Tony Allen, Global Village Idiot, contemplates joyriding on the information superhighway
Squall 13, Summer 1996, pg. 56.
As the information revolution fast-forwards the species into cultural Babel, intimate live performance takes on a new potency.
Intimate live entertainment. Direct personal communication Eh? Eye contact. There should be more of it?
I was only saying the very same thing last night to Freda colon demon-dot backslash intervid UK.
Up yer modem, round yer data base, and all for the price of a local call? You seen my phone bill, talk about telephone numbers.
Are you on line? Tony Blair has pledged a future Labour Government to get everyone in the country on line. There’s been no similar pledge on housing. So: “Vote Labour - Home pages for the homeless!”
I’m not on line myself, but I know a few buffs who are and I often find myself round a mate’s house at four in the morning, staring into a screen perusing some esoteric document or graphic that’s been down-loaded for me from the other side of the planet.
It’s not exactly surfing, it’s more like paddling about up the shallow end with a rubber ring, wearing an Edwardian stripey one piece and knotted hanky.
Soon Mr Blair’a stake-holder society will deliver my hardware. In the meantime I’m on a serious learning curve checking the potential ramifications of his pending info-fest.
Alongside Johnny and Joanne punter every day now more and more diverse organisations have a presence on the Net: from media archives to virtual shopping malls, most of them, if they are not pushing a product, have got an angle. The good news is that the free-range loonies - the much aligned “nerds” - got in early and have been very creative with the street plans and the architecture. Cyberspace is loophole city and the imaginative thwarting of interfering laws from outside has the status of art.
But it’s not all high-minded pursuit on the super highway. I was schmoozing some high-tech lig recently and got introduced to the tabloid end of interactivity - America On Line. My first problem was a Name. Five letters. So I wrote “Tony A”. I get a reply immediately. “Hello Tonya! What are you wearing?” Whoops! Never upper case the “A”. My mate laughs and urges me to reply. I type the old Groucho Marx line...Tm dressed to kill which is the last thing I want to do.” I’ve not really been paying attention to what I’m getting into here, because suddenly I’ve attracted loads of correspondents with a wide range of very dull chat up lines the best of which is “Hi Tonya you give good interface.”
But who were they? They could be the suits standing at the work station next to me or a bunch of kids crowded round a desktop PC in a 5th form physics lab in Papau New Guinea. This is fabulous technology going on here. I stop and ponder the evolution of global consciousness from the development of language to the written word, the first technological revolution of the printing press, then the discovery of electricity - telephone, photography, radio, through to the marvels of transmitting moving pictures, the talkies, television, video, computers and micro-technology and then the convergence of all these wonders into the interactive information super highway of the late 20th Century. And here I am at the cutting edge of the whole shebang and what exactly am I doing with it? I appear to have joined “Wankers of the World Unite” and I’m role-playing a virtual cock- teaser with some nerd/nonce somewhere in cyberspace who is doubtless engaged in... well, whatever it is, it all seems very sad.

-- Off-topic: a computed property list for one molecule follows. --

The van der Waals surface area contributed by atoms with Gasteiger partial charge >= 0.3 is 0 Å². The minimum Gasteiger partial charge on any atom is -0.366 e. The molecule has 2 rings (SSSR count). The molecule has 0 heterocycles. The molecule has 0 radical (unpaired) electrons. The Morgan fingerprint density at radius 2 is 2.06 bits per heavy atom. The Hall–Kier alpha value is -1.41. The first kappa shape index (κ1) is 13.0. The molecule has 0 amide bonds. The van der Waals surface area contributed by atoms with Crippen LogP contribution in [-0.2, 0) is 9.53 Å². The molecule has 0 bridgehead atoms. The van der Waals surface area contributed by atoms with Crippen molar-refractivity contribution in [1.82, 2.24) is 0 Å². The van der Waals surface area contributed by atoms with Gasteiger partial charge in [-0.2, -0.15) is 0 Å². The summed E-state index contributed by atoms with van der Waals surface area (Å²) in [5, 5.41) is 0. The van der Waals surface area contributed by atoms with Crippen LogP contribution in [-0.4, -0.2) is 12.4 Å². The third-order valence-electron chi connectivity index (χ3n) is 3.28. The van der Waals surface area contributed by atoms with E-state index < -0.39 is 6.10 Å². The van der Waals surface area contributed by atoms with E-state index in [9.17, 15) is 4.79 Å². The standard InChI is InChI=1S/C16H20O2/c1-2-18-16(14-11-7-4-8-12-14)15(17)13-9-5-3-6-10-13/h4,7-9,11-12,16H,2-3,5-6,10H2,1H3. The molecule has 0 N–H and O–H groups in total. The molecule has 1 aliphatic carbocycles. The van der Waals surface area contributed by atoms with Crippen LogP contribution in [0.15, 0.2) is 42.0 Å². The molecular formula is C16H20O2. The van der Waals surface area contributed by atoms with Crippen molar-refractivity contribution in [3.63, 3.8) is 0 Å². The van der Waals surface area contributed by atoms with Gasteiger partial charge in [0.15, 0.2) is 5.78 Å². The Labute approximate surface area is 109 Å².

Ever since the mass availability of the old reel to reel tape recorders we’ve been able to make our own home sound recordings: Interviews with Granny, comedy sketches and primitive rock albums. Cassette recorders made all this even easier. The only problem came when we tried to distribute our efforts. The record companies and BBC radio controlled the outlets and the the Government legislated against the pirates and the independents.
Likewise when video arrived the film and telly companies controlled distribution and were there to filter, censor and demand compromise before accepting anything. In the 80s all that home computers with their tasty printers appeared to be doing was reinventing the printing press. Desktop publishing distributed by the GPO gave us well produced junk mail. But the digital revolution went on to reinvent and synthesise all the previous media technology, and provide, gratis, a universal distribution system.
How long before your very own customised version of the News At Ten? How long before the advertising infrastructure of television crumbles? Five years? Two years? Already technoanarchists proclaim that intellectual property is theft! Soon everyone will be able to make their own movie, freely sample the vast global archive and television controllers will be two a penny.
And every one of us will have access to all the archive footage of any event plus all the movies made about it and stuff written, broadcast and vox- popped. Every village, town and city, every pop song, sit-com and blockbuster; every anniversary, centenary, and blip in history: all available for us to check out and then if we wish to plagiarise, edit, expand, distort and redistribute...
A lateral overview of all this musak, newsak and viewsak sees a planet of billions of busy people all doing much the same thing: all glued to their screens in a great semi-conscious conspiracy to continually rewrite the rewriting of history so that it all dovetails neatly into the ludicrous conclusion that we are now, now - what the politicians refer to as “this moment in time “ - now, all of us, living at the finely-honed, cutting-edge of progress. Bollocks. When a civilisation dies its whole life flashes in front of it.